3. Create anchor charts with students How will these be visual in the room? Where will you store them? What about small spaces?

I do create the anchor charts with them each year.  I laminated five or six 12 x 18 white papers with a different color of frog on each one.  We made the I charts and I post them on a bulletin board at the front of the classroom.  We refer to them many times.  Each year, I seem to make a different number of charts, though.  Some years we make it through all of them and some years we don't.  By the time you have made two or three, it all blurs together.  I truthfully can't review all of them very many times, either.  So the first ones have to serve for all of them, I guess.  Mine did stay up all year.

4. Short, repeated intervals of independent practice and setting up book boxes (How are you going to keep track of stamina? What will you use for book boxes? What are you going to put in those book boxes on the 1st day of school?)

Yes, I love our book boxes.  I use plastic baskets that I bought in the dorm set up section of Target a few years ago.  I think they are Stearlite?  I have them in several different colors.  They are very sturdy and have all held up well.  I have attached nametags (laminated) with velcro and I write their full names on there with a sharpie.  They can detach the nametag to help them learn to write their last name the second half of the year.  Before school begins, I put a few books in each basket.  I choose song books, board book, extra copies of books we read the first week, abc books, and non fiction books.  We add to each book box the first few weeks of school with little easy reader books from scholastic or Rigby.  I don't visually keep track of stamina.  I just gradually keep increasing it and let them know they are reading longer.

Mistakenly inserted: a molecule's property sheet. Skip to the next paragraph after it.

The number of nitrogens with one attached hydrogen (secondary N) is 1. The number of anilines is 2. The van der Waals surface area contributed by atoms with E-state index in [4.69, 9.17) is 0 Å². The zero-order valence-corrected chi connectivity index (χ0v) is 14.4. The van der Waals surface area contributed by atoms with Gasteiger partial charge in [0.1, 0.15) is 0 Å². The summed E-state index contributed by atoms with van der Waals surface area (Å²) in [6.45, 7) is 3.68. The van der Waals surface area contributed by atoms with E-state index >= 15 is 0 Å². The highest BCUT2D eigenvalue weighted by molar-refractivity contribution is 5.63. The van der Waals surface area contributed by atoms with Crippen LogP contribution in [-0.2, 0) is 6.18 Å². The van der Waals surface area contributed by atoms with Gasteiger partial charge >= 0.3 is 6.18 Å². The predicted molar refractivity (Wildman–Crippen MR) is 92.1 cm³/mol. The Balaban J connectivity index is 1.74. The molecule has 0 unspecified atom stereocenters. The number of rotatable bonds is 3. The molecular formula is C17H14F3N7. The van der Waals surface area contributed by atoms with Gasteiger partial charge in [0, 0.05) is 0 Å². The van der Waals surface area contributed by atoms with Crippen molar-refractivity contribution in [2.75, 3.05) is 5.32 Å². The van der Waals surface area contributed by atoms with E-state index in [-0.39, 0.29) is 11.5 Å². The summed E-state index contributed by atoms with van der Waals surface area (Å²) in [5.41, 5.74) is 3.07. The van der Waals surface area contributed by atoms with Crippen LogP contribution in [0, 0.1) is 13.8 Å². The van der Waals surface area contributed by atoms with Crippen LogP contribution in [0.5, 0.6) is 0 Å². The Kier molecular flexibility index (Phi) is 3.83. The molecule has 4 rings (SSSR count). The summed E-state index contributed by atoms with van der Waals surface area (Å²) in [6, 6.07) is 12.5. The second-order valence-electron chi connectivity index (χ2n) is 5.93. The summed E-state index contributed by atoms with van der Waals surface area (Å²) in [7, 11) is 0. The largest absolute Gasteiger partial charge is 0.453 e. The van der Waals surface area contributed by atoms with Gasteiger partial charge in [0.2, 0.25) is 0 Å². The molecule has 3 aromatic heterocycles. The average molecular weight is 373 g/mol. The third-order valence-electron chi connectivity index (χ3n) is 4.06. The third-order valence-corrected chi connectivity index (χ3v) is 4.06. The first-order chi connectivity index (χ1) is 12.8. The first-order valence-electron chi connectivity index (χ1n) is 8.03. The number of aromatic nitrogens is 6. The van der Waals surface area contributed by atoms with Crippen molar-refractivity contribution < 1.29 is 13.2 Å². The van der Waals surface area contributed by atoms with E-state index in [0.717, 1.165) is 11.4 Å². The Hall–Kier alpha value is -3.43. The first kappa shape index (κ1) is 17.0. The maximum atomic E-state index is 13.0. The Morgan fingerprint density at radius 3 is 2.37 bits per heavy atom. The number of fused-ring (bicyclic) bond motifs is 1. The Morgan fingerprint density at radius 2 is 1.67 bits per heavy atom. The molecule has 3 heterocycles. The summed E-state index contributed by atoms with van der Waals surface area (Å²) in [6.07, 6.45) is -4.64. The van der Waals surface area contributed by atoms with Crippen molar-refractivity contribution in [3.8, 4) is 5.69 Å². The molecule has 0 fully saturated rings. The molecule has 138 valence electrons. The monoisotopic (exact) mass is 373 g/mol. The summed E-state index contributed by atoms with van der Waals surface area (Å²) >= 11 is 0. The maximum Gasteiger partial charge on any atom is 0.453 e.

5. Calm Signals and check in procedures (Do you already have a signal? How will you handle check ins?)

I use music for all transitions in my room.  My kids know to clean up and come to the carpet when a song starts.  It gives them time to finish up, clean up their area, and be ready to share.  I think the sharing is one of the most important parts of our Daily Five time.  I use it to instruct and monitor their progress.  They know they will be showing what they got done so it motivates them.  
I let my kids choose and I check them off on a class list.  My special friend gets to choose first so I start in a different place each day.


I am linking up to the Daily Five Linky Party at Live Love Laugh Kindergarten.

5 comments:

Heather said...

I love your blog and I am your newest follower! I tried going to your lesson plans but when I get to your teacher site, it says it is not there anymore.. You gave me lots to think about!
Heather
Kickin' it in Kinder

Greg said...

Thank you for saying you need to "convince" them that they are readers. That's so powerful. We talk alot about becoming readers and writers and what that means and how we do it. I want to convince them that they can and will be readers!

I'm your newest follower! I hope you'll check out my "manly" blog!

Greg
Smedley's Smorgasboard of Kindergarten

TammySF. said...

Just found your blog!! great info:) I'm a new follower!
I wanted to invite you over to my site! I've got some great resources that I just posted and I know you would love to have them for your little ones....there's going to be a giveaway EVERY Day for the next 5 days!! WooHoo!!

Tammy
1...2...3...Teach With Me

Heather said...

I'm loving your input!!
Question--
What do you do with the kids that come in knowing nothing?? (name, alphabet etc.)

Are the letters/sounds taught in sm group?

Thanks
Heather

Heather said...

Oh -- my email is fryteachn5s@yahoo.com